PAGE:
Restaurant: Matsuhisa [1, 2]
Location: 129 N La Cienega Blvd Beverly Hills, CA 90211. (310) 659-9639
Date: May 6, 2011
Cuisine: Japanese Fusion
Rating: As good as it’s always been!
Some good friends were in town who had never tried Nobu Matsuhisa‘s particular blend of Japanese Peruvian Fusion. As popular as this has become in the last fifteen years, and how every derivative restaurant in America throws a few of his dishes on the menu, the original still rocks. I also scored a Friday night reservation in the coveted and private “Omakase only room,” where his cooking is showcased to the best effect.
The original storefront.
This aged 1st Cru white burgundy from my cellar was the very expression of mature chardonay.
As you can see from the color. This wine is ready, more than ready, as it might have been a tad better two years ago. Still it had a wonderful floral perfume to it.
The private room seats eight, and has it’s own sushi bar and kitchen.
“Seafood springroll with heirloom tomato and caviar.” This is the only repeat of the night, a Matsuhisa classic.Fry is always good, but it’s actually the combination with the spicy tomato chutney/salsa that really sells the dish.
One of the private kitchen chefs working on the appetizers.
Grilling up some conch!
Different members of our party got slightly different versions of this quartet of amuses.
“Seared salmon, new style.” That is with sesame, ponzu, and warm olive oil.
Kanpachi (young yellowtail) with a bit of red peper and ponzu on a radish.
Red snapper carpaccio, with chives, garlic, and vinegar.
A second version of the plate.
Tai (red snapper) sashimi, new style.
Yellowtail collar marinated in miso (a Nobu classic), baked, and then served with a bit of garlic and texture on letuce. You wrap it up and eat it like a soft taco.
Japanese baby conch, sauteed in garlic butter (escargot style).
The creepy crawly himself. Chewy and a little bitter, in a good way.
Burgundy goes very well with the Matsuhisa flavor profiles. The first time I ever went here, in 1996, I brought a Gros Frere Clos Vougeot. This 2005, Parker gives a 92. “The 2005 Clos Vougeot from Drouhin’s two parcels in that famous cru, is much more earthy and less fine-grained than the majority of their wines from this vintage, but it exhibits impressive concentration. A bone meal-like meld of mineral and meat dominates the nose and suffuses the palate along with black raspberry, plum and cherry fruit accepted by faintly bitter fruit pit notes. This is quite full and rich, but without being heavy; overtly tannic and chewy, but without being coarse. A promising more tart than sweet juiciness of black fruit mingles with roasted meat and stony, chalky minerality in the finish.”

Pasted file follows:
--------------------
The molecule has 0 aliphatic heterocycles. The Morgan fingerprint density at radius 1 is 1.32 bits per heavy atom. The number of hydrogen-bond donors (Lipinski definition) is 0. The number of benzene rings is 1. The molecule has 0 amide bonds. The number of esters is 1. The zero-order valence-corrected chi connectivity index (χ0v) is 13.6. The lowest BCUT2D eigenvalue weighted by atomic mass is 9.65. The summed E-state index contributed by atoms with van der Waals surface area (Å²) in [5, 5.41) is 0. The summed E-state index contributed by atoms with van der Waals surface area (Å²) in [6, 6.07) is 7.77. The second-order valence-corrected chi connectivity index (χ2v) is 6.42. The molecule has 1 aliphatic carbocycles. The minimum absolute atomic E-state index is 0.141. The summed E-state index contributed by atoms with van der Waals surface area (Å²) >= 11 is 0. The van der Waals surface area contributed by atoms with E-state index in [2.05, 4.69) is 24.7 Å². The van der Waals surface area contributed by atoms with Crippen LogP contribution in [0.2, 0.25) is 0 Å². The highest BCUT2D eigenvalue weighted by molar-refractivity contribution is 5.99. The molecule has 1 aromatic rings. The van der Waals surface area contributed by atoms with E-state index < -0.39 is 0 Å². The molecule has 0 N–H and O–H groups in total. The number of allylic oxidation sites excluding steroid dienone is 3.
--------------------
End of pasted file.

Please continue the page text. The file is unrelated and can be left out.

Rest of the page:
Sashimi salad, with yellowtail, seared blue fin tuna, various dressings, and hearts of palm.
Par boiled Santa Barbara prawn with a tiny bit of salad (including hearts of palm). This was really yummy, even better than the cooked version we had last time. The meat is very sweet and succulent, delicious warm but essentially raw.
Sea bass on a bed of mushroom “risotto” with white truffles. The little spears are pickled ginger shoots.
“Fois gras, seabass, mushrooms, in a very rich reduction sauce.” Very meaty and tasty, the sauce was a pretty awesome blend of all three contributors of yum: salt, sweet, and fatty. The little red fruit is a pickled leeche.
Another very nice, red burgundy, this one (unlike the others) from the restaurant’s list. We drank more than I thought. 🙂
Grilled Toro, with enoki, aspargus, and other mushrooms.
American Kobe Beef with asparagus, garlic, and a spicy sauce and mustard. Really yummy (and rich) dish.
Each person gets a little sushi plate, there were a couple variants, this one has no shellfish.
A version where everything is cooked.
The “normal” plate for those who eat everything.
Chu-toro (medium tuna belly). Perfect!
Kanpachi (young yellowtail). Like butter.
Orange giant clam.
Uni (sea urchin).
Anago (sea eel), in the classic sweet BBQ sauce.
The pretty laquer soup container.
Inside is snapper soup. I haven’t had this one before, although it’s a classic mild Japanese fish broth with cilantro and scallions. The fish is soft mellow whitefish in this context.
My brother got a special surprise, the eye. The chef’s convinced him to try it. “Good for the sinews and joints.”
Taco (octopus). Very tender.
Japanese Sea Scallop sushi, with a bit of yuzu. Always one of my favorite sushis, and this didn’t disappoint.
Kohada (gizzard shard).
Baby squid, battleship style. They’re raw, but tossed in a kind of sweet miso-lemon dressing. Really tasty.
And we finally make it to desserts. Fruit tart with ginger ice cream. This was a total fan fave with the ladies.
Green tea tiramisu with chocolate gelato. Both were good, with the pastry having a nice creaminess and the ice cream a deep richness.
Butterscotch cream brulee with a citrus ice cream. Also really nice and creamy.
Coffee ice cream with chocolate crunch. This was great too, probably my favorite. The crunch added a really nice texture.
Shave ice. Below are a couple balls of vanilla ice cream (very good vanilla ice cream), red bean sauce, and very finely shaved ice.
Then green tea sauce (or maybe just tea) is poured over it. In the end, a very interesting (and Asian) mix of flavors and textures.
Even the urinal is cool.
The main room.
The chefs at work back in our private room/kitchen.
This was probably the best meal I’ve ever had at Matsuhisa, and I’ve had a LOT of great ones. Because I’m jaded now, and used to the cuisine, it wasn’t utterly mind blowing innovative like the first time I ever ate here. But the cooking is as good here as it ever was. Nobu (and his sucessor cooks) still really know their stuff.
For a previous meal at Matsuhisa, see here.